First,i and many people who live in an organised society, are aware that we put our power to kill within a set of rules, a society, call it what you want.This moral entity - personne morale- is not based on perception, fears, fantasies and myths but on ideas such as justice. The police force is the armed force of this moral entity, not of our fears and fantasies. if a policeman starts shooting because he's scared, then he's not fulfilling his function( does it make sense?) If i deposited my own power within his hands, i don't think it's to see him behave as i would have done if i had thrown a tantrum;If fear and pressure rule over the police force, we should all take our marbles back and start anew.
i refuse to see the man behind the policeman, for that reason.You would pull the trigger, fair enough,maybe i would to, but a policeman isn't to be scared or else that means he doesn't believe in what he's doing. I don't want to know what he felt before, during and after.. a policeman at work should assess the situation,call his team -ordered to kill, ok no gloss-, he shouldn't go around the place trying to be a hero.. heroes belong to our dreams, our myths and fantasies, they have no place dans un monde de justes.
alternative, take back the power we gave to incompetent men.
sorry about the language..

EP said...

Marie - I agree with what you say. And don't apologise for the language as you put it rather well.

On a general level everything you say is correct. Specifically in that moment though was the policeman acting as a human being or a policeman? Acting as a human being I think he might have turned and run the other way. I think I might have anyway. Acting as a policeman I think he did what he thought was right - at that time and within his belief and understanding (his reality) at that time.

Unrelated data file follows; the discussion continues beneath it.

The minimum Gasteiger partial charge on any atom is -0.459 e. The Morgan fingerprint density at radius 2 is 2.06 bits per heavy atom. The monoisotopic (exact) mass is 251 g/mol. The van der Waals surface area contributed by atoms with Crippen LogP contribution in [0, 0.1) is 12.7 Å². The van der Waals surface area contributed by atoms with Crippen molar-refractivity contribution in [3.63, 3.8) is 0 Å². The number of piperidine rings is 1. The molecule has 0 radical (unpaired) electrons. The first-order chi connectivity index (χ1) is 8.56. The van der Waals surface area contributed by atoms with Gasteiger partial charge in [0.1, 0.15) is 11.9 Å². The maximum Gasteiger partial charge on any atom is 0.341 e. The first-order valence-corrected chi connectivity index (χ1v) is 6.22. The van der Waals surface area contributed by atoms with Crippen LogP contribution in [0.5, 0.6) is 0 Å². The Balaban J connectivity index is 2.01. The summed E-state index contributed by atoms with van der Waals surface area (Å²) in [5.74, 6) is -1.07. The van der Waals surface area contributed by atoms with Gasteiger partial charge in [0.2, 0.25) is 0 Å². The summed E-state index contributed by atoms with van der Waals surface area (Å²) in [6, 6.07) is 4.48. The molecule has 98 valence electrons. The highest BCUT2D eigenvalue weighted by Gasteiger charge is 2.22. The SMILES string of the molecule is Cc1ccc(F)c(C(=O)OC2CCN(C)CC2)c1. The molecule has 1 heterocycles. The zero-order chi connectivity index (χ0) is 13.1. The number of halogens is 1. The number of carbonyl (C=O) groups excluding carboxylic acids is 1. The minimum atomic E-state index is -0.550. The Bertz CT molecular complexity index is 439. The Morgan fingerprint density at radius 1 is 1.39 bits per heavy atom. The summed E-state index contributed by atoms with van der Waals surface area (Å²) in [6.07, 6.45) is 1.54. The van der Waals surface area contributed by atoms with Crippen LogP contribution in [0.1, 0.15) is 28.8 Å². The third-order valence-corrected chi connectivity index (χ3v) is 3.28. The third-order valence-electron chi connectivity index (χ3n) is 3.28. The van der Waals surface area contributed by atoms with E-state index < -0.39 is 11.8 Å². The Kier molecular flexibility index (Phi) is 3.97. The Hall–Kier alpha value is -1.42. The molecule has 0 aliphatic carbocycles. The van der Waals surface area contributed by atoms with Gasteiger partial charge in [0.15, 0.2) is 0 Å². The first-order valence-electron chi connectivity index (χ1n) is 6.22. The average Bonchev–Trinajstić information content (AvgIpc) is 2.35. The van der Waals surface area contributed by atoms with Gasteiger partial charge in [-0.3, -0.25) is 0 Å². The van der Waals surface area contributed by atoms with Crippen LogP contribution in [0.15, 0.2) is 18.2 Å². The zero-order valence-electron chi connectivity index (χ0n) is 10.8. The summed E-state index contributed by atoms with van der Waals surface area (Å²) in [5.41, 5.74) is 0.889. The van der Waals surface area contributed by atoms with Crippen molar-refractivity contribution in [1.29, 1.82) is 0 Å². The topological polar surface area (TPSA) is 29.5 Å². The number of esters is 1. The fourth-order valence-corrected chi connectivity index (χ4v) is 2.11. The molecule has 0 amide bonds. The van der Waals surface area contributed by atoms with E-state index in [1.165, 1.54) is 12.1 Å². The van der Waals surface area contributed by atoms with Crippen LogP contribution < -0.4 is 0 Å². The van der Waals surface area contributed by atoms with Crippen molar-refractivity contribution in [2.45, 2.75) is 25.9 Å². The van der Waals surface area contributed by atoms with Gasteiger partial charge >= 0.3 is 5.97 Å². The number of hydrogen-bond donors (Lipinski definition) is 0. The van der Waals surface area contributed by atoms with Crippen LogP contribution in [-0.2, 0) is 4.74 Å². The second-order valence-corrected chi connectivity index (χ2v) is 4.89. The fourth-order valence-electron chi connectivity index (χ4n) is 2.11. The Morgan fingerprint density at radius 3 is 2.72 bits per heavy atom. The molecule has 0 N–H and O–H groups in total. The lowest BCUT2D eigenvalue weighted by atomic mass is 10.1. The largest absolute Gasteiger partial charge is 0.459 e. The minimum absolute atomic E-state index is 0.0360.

I think the problem here might be that I am making a rather technical point against a very emotionally charged background. I accept that.

My premise is this:
1. the policman / team believed that JCDM was a suicide bomber who was wired with explosive
2. this explosive could be detonated either by JCDM himself with almost no effort or even by a stray bullet from one of them
3. JCDM was intent on detonating his explosives in the train and killing many innocent people.

Now this is the crux - do you think that they actually believed this or not? If you do think that that was their reality in the moment I think they acted in a logical fashion.

If you don't accept that they really had this belief (horribly, horribly mistaken as it turned out to be) then they murdered him in cold blood and deserve what they get (or don't get, I suppose).

I honestly struggle to see anything in between. The report is here if you would like to read it (it's quite depressing): http://news.bbc.co.uk/1/shared/bsp/hi/pdfs/08_11_07_stockwell1.pdf

marie said...

it is depressing indeed! especially the faces of the two guys on the video -the chairman of the ipcc and his accolyte, they need a little sun what this new police and immigration bill?

EP said...

Where's the video? I missed that.

marie said...

http://news.bbc.co.uk
search: de meneze
ipcc menezes report published video

Myeral said...

I have not yet read the IPCC report, but have been reading your comments with interest.

Focussing on the 'moment of truth' and putting all the other stuff to one side, I suppose for me there are two issues. One is a strong suspicion that the guys were not certain about JCDM's intent, but followed through with extreme prejudice anyway. The other is that they are so poorly trained that they shouldn't be let loose with deadly weapons in the first place.

In either case, I can't say I feel comfortable under the protection of such people.

As for the alternative. National Service?

I don't know, there's a helluva mess there, and I don't want to bore you with my wooly-minded liberalism.

EP said...

Bore away, I'm curious.

What makes you think they are poorly trained (in general I mean - I'm aware of the potential irony of that question under these specific circumstances)? I'm not saying that they are or are not - I really don't know. We are TOLD that they are highly trained and the report talks in terms of them all being both highly trained and highly experienced, for what it's worth.

Y'know there is still the incovenient truth that there actually was a terrorist bombing that killed more than 50 people in the UK July 2005. And a failed one a little later. It's not ALL paranoia (although I'm going to assume you think it's over-done...and I would agree with you if you do).

Or are you going to tell me the CIA did it? :-0

Myeral said...

The CIA? Ridiculous. It was clearly the FBI. I don't know the truth about training either. I mean, the way the government guards its secrets, you couldn't get anything out of them could you? :-p

I speak mostly from experience of the common or garden copper, who doesn't often seem able to deal with a basic street situation very well, and extend that to the more specialised guardians of the state.

I will post at a near future point about what I believe to be an alternative.